Patricio Robles

Published 7 August, 2012 by Patricio Robles

Patricio Robles is a tech reporter at Econsultancy. Follow him on Twitter.

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Stuart McMillan

Stuart McMillan, Deputy Head of Ecommerce at Schuh

In the large part, I would agree with this, but surely 'too many requests (from one domain)' should come in at number one? By employing techniques like using CSS sprites and base64 encoding images, dramatic improvements can be seen, much more than you would typically see from making DNS improvements.

over 4 years ago

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Innes

In the past for me this has been where I have put in place too much graphical content / jpeg's into the coding. After all it does overload the page.

over 4 years ago

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Innes

In the past for me this has been where I have put in place too much graphical content / jpeg's into the coding. After all it does overload the page.

over 4 years ago

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David Rankin

fortunately Google's Webmaster Tools gives us information about page loading speeds. Point 10 is just weird - I can't imagine anyone ever deciding to "host page components across a few domains to enable parallel downloads" .This leaves you vulnerable several times over to slow loading or loading failure

over 4 years ago

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Jeff

Good list. You could sum much of it up by simply saying "Javascript".

As you note, finding a good server that allows full control of gzip and other variables is worth the money, especially when hosting multiple sites.

over 4 years ago

Stuart McMillan

Stuart McMillan, Deputy Head of Ecommerce at Schuh

@David Rankin, it's a common practice to use multiple domains or sub-domains, for example, using Akamai or Edgecast CDN's, or indeed just an images. subdomain of your existing site. Most web browsers will download 6 items in parallel, only starting the 7th when the first of the 6 has finished. Being able to download another 6 by using another domain can make a massive improvement. Yes, DNS has to be watched, but these reputable CDN's will typically have world class DNS. Also, their routing to the end user (fewer hops, for example) will typically be much better than your average ASP. However, all that aside, the fastest request is the one you never make in the first place.

over 4 years ago

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Deri Jones, CEO at SciVisum Ltd

All good tips Patricio.

But instead of diving into the list- you'll get better ROI and better engagament with your tech teams if you arrange for measurement first and then only ask for time and effort where you have genuine issues the tech team too can agree.

Ie - you'll get the best ROI by focusing your resources.

Simple page speed measuring tools like Google's or Firebug et al are great as an easy to get started with.

But what is most important to measure is speed for the multi-page Journeys through your site that are your money-makers: eg "Find a Product and Add to basket by navigating". Or 'Checkout' etc - using virtual user mystery-shopper style monitoring approaches.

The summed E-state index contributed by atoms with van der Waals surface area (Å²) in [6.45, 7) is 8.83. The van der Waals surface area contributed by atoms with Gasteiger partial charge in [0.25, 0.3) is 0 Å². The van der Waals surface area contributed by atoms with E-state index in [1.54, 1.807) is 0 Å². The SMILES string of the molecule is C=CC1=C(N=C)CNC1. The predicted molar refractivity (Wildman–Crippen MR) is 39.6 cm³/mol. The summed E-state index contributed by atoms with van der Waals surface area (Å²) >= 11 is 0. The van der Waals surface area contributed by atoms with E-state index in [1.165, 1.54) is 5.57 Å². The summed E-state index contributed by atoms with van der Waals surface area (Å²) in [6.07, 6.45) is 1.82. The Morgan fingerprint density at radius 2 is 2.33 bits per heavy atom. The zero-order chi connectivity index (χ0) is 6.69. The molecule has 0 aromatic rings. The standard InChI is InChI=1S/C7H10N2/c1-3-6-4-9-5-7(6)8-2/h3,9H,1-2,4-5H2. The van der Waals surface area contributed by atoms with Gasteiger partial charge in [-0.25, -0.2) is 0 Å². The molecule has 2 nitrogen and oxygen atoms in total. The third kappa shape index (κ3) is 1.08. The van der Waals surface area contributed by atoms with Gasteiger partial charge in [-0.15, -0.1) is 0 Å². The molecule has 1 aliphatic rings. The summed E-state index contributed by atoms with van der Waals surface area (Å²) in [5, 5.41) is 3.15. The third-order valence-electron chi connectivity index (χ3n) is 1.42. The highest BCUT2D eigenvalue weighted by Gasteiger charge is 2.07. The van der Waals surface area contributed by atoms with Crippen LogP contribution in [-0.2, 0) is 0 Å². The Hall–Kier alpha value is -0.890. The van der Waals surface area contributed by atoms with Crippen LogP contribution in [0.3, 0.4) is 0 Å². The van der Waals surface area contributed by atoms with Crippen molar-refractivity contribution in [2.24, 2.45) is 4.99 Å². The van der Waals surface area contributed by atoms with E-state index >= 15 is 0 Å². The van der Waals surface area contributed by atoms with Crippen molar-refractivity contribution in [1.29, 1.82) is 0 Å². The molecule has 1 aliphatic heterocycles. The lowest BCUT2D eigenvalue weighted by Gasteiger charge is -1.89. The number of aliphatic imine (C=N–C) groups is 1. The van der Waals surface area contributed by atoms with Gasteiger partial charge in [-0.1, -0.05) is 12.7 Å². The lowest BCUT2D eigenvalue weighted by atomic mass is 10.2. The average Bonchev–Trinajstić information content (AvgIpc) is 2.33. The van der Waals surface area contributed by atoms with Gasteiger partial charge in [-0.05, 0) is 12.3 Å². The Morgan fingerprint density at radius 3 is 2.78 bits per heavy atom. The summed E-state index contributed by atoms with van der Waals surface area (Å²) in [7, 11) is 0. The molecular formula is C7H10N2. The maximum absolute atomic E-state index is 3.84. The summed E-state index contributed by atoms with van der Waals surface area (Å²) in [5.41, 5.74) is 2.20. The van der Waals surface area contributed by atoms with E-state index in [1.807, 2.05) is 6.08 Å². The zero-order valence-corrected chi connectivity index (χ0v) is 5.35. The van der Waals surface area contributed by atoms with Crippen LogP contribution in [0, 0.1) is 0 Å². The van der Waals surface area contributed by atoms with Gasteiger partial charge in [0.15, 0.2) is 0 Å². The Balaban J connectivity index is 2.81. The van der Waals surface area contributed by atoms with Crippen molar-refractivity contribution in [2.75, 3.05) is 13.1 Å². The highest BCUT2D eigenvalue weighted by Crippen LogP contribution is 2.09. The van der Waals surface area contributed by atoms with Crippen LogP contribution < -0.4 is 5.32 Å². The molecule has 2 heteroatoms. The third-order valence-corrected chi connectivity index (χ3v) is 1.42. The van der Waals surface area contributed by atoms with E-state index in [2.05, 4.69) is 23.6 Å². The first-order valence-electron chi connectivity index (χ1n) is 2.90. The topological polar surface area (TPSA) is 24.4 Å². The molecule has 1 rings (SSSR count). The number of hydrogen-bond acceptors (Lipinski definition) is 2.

Like I said on another thread here yesterday - using an evidence based approach is best - and in terms of your site's User Experience, the speed of a page here and page there may have no bearing on the overall speed of what users actually do, their multi-page Journeys.

Thinking mobile and tablet - I saw some interesting figures last month where there were significant differences between a main site and it's mobile version, that were quickly fixed once spotted: so do measure your mobile / flavoured RWD sites too.

They had sadly focused on optimising the search page, but ended up with the click after that being vary variable in performance on mobile, depending on which product on the results list you clicked and how long it happened to be since someone else had last searched for it !

To paraphrase the carpenter's addage: 'Measure twice and optimise once" !

over 4 years ago

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Geoff Paddock

Hands up anyone reading this who was thinking "all this is a little bit technical and is there perhaps an easier way to make my pages faster?" I suggest non-technical web managers might like to think about using an automated external service which can help by pinpointing the actual cause of slow-serving pages.

With websites today featuring hundreds or even thousands of pages, manual testing of pages is an expensive option in terms of man-hours, and you will need a large web team if you plan on doing it in-house. Typically it can take 4-6 minutes to check a single page.

We know that a response time above 0.75 seconds to load a page can have a negative effect on user experience. Yet in a recent survey of the top UK retail companies, Sitemorse still found well a number of big high street names with web pages that took well over a minute to load.

over 4 years ago

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Mystery Shopping

My site loads very slowly after I added the social buttons so I decided to add the social media share buttons only on my blog. And thanks for the other useful tips mentioned above

over 4 years ago

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Kathy Heslop

And e-commerce merchants, watch out for synchronous JavaScript capture code which will also slow your load time down, let alone could bring your site down! You need asynchronous code. How to check: In order for a JavaScript code to be asynchronous, it must have the attribute value async set to true, so look for the word 'async' within the JavaScript code. If it's not there, the code your third party provider is using is synchronous.

over 4 years ago

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Linda Waller, Retired at Ms.

I hate when a web page requires java script in order to be viewed then takes forever to load or constantly reloads without being able to see the content I want to see. Lots of times the only thing java script is needed for on these pages is to place adds on the page. Sometimes it it used to show pictures as well. There are better & faster ways to show pictures. This is unacceptable and a waste of my time. I want to be able to get to the information I am looking for and be done with it. I can’t sit and wait several minutes or longer to see the information I looking for. When this happens I go to other webpages that download the information I’m looking for faster. This to me is disrespectful to me & my time.

5 months ago